Peroxisome proliferator-activated receptors (PPARs) are transcription factors that belong to the superfamily of nuclear hormone receptors and regulate the expression of several genes involved in metabolic processes that are potentially linked to the development of some diseases such as hyperlipidemia, diabetes, and obesity. One type of PPAR, PPAR-?, is a transcription factor that regulates the metabolism of lipids, carbohydrates, and amino acids and is activated by ligands such as polyunsaturated fatty acids and drugs used to treat dyslipidemias. There is evidence that genetic variants within the PPAR? gene have been associated with a risk of the development of dyslipidemia and cardiovascular disease by influencing fasting and postprandial lipid concentrations; the gene variants have also been associated with an acceleration of the progression of type 2 diabetes. The interactions between genetic PPAR? variants and the response to dietary factors will help to identify individuals or populations who can benefit from specific dietary recommendations. Interestingly, certain nutritional conditions, such as the prolonged consumption of a protein-restricted diet, can produce long-lasting effects on PPAR? gene expression through modifications in the methylation of a specific locus surrounding the PPAR? gene. Thus, this review underlines our current knowledge about the important role of PPAR-? as a mediator of the metabolic response to nutritional and environmental factors. PMID:23858092

  5. The multifaceted roles of metabolic enzymes in the Paracoccidioides species complex

    PubMed Central

    Marcos, Caroline M.; de Oliveira, Haroldo C.; da Silva, Julhiany de F.; Assato, Patrícia A.; Fusco-Almeida, Ana M.; Mendes-Giannini, Maria J. S.

    2014-01-01

    Paracoccidioides species are dimorphic fungi and are the etiologic agents of paracoccidioidomycosis, which is a serious disease that involves multiple organs. The many tissues colonized by this fungus suggest a variety of surface molecules involved in adhesion. A surprising finding is that most enzymes in the glycolytic pathway, tricarboxylic acid (TCA) cycle and glyoxylate cycle in Paracoccidioides spp. have adhesive properties that aid in interacting with the host extracellular matrix and thus act as ‘moonlighting’ proteins. Moonlighting proteins have multiple functions, which adds a dimension to cellular complexity and benefit cells in several ways. This phenomenon occurs in both eukaryotes and prokaryotes. For example, moonlighting proteins from the glycolytic pathway or TCA cycle can play a role in bacterial pathogenesis by either acting as proteins secreted in a conventional pathway and/or as cell surface components that facilitate adhesion or adherence. This review outlines the multifunctionality exhibited by many Paracoccidioides spp. enzymes, including aconitase, aldolase, glyceraldehyde-3-phosphate dehydrogenase, isocitrate lyase, malate synthase, triose phosphate isomerase, fumarase, and enolase. We discuss the roles that moonlighting activities play in the virulence characteristics of this fungus and several other human pathogens during their interactions with the host. PMID:25566229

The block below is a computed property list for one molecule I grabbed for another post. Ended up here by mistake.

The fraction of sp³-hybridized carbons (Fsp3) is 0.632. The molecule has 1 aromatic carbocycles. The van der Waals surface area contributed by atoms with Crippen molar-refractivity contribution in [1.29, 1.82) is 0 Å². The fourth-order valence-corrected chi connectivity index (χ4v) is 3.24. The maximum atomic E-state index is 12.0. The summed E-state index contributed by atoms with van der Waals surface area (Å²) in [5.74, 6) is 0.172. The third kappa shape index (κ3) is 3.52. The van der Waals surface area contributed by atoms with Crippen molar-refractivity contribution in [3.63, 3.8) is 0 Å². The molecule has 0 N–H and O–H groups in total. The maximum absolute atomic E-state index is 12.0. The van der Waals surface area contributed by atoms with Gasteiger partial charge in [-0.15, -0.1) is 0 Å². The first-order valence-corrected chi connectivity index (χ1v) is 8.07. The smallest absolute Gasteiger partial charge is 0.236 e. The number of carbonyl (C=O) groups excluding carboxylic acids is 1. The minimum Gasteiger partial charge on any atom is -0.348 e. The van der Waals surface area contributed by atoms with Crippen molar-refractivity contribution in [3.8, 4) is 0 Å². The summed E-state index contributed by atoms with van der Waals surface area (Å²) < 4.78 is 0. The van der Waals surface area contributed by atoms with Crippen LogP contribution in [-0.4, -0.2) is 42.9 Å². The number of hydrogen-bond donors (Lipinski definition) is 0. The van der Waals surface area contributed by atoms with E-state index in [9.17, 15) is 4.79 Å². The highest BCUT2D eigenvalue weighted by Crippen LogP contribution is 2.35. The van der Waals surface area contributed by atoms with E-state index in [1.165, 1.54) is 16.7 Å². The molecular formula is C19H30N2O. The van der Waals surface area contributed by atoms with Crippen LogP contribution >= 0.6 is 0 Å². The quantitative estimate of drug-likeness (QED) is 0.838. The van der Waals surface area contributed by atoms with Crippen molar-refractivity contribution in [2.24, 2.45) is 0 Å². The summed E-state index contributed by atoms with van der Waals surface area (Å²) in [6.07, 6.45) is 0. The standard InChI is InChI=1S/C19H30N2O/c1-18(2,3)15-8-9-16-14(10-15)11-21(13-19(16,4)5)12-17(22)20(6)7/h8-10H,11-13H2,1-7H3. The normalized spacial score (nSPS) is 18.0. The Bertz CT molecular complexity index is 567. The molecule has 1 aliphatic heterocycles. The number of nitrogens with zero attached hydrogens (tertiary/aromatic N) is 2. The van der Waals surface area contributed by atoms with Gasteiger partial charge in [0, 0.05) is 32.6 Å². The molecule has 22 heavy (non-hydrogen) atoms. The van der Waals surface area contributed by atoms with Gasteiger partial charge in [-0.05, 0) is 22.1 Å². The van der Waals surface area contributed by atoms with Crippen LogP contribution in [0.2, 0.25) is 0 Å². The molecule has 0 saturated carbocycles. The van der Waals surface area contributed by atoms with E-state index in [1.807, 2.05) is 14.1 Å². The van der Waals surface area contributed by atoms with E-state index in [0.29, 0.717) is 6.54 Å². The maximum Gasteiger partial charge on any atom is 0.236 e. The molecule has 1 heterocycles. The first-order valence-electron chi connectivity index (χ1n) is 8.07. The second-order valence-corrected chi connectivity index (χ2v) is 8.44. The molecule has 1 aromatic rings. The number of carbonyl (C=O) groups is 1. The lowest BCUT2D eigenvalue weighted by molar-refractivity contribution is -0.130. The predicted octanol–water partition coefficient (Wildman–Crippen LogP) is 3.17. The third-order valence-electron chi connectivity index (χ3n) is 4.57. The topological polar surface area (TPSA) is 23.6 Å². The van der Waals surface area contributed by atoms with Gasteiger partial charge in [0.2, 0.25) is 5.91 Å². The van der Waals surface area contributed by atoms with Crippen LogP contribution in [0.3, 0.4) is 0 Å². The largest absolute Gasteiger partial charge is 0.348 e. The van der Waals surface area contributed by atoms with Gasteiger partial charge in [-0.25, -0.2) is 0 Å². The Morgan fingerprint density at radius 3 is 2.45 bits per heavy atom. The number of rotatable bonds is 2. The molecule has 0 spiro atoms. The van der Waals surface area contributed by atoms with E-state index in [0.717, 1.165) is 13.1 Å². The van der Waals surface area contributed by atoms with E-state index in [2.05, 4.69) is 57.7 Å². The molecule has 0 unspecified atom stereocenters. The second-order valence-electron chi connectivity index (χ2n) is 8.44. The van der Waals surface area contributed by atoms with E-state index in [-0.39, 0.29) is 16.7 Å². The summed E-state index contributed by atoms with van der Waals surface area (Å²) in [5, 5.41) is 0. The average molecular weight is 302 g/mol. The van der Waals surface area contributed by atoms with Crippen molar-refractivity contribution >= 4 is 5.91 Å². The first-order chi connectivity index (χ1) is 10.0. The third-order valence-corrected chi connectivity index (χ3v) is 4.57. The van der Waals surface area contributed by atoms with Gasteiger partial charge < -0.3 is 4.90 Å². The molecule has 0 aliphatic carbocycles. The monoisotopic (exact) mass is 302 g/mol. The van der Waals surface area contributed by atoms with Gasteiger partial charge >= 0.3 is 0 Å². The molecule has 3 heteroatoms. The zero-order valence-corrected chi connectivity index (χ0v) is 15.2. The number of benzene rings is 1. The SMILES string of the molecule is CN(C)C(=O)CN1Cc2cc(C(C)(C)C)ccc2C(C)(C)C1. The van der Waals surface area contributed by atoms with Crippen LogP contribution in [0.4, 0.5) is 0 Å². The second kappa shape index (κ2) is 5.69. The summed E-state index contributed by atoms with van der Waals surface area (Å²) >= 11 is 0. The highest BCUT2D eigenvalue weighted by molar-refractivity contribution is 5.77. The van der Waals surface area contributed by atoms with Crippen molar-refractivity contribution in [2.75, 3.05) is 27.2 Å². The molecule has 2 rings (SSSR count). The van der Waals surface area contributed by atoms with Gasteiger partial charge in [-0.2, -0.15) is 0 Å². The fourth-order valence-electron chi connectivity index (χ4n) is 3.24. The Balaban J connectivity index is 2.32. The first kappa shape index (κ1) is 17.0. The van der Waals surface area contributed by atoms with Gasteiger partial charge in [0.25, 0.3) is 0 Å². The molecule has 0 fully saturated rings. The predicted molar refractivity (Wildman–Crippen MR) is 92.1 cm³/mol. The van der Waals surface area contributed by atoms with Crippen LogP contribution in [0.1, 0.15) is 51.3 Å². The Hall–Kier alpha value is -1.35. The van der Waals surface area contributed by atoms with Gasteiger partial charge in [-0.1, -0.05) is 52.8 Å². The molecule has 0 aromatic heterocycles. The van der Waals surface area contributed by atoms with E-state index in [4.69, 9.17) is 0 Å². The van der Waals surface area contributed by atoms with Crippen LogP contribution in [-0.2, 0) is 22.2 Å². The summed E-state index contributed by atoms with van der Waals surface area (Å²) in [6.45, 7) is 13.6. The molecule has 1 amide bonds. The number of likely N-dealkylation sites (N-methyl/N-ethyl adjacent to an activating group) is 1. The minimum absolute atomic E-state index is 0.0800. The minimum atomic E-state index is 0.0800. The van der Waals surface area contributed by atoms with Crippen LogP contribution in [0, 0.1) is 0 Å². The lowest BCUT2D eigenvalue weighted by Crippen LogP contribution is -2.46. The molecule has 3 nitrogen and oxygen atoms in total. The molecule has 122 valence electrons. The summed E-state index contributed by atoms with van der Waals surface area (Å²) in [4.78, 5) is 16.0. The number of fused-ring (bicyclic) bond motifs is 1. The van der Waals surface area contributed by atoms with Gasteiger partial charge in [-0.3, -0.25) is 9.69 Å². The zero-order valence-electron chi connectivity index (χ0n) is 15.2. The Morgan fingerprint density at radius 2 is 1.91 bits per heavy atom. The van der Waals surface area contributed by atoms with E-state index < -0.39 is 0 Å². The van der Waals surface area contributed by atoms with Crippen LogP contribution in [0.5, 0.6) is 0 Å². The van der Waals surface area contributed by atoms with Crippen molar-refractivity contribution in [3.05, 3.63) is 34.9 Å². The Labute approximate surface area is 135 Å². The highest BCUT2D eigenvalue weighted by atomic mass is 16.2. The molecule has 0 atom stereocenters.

6. Analysis of proline metabolic enzymes in Oryza sativa under NaCl stress.

    PubMed

    Bagdi, D L; Shaw, B P

    2013-07-01

    The regulation of proline accumulation in seedlings of rice (Oryza sativa L. cv. Badami) was investigated. The increasing concentration of NaCl from 0.5 to 2.5% progressively increased the proline content in rice. Proline accumulation caused by NaCl was related to protein proteolysis, an increase in OAT, P5CS, PSCR activity, a decrease in PDH activity. The maximum increase in proline content was recorded at 2.5% NaCl concentration as compared to control and other concentrations of NaCl. The highest significant activity of proline synthesizing enzymes, Delta1-Pyrrolline-5-carboxylate synthetase, Delta1-Pyrrolline-5-carboxylate reductase and Ornithine-delta-aminotransferase with a lowest activity of proline hydrolysis enzymes; Proline dehydrogenase were also recorded at 2.5% salinity over control and other concentrations of NaCl with a in-significant increase in the activity of Delta1-Pyrrolline-5-carboxylate synthetase and Ornithine-delta-aminotransferase at 0.5 % concentration of NaCl over control. Externally the addition of 300mg MnCl2, 220 ml(-1) 1/2 strength Hoagland solution, having 1% NaCl, was seen to increase a 893.9% in proline content of this variety as compared to control. PMID:24640242

  7. Association Between Gene Expression of Metabolizing Enzymes and Esophageal Squamous Cell Carcinomas in China

    PubMed Central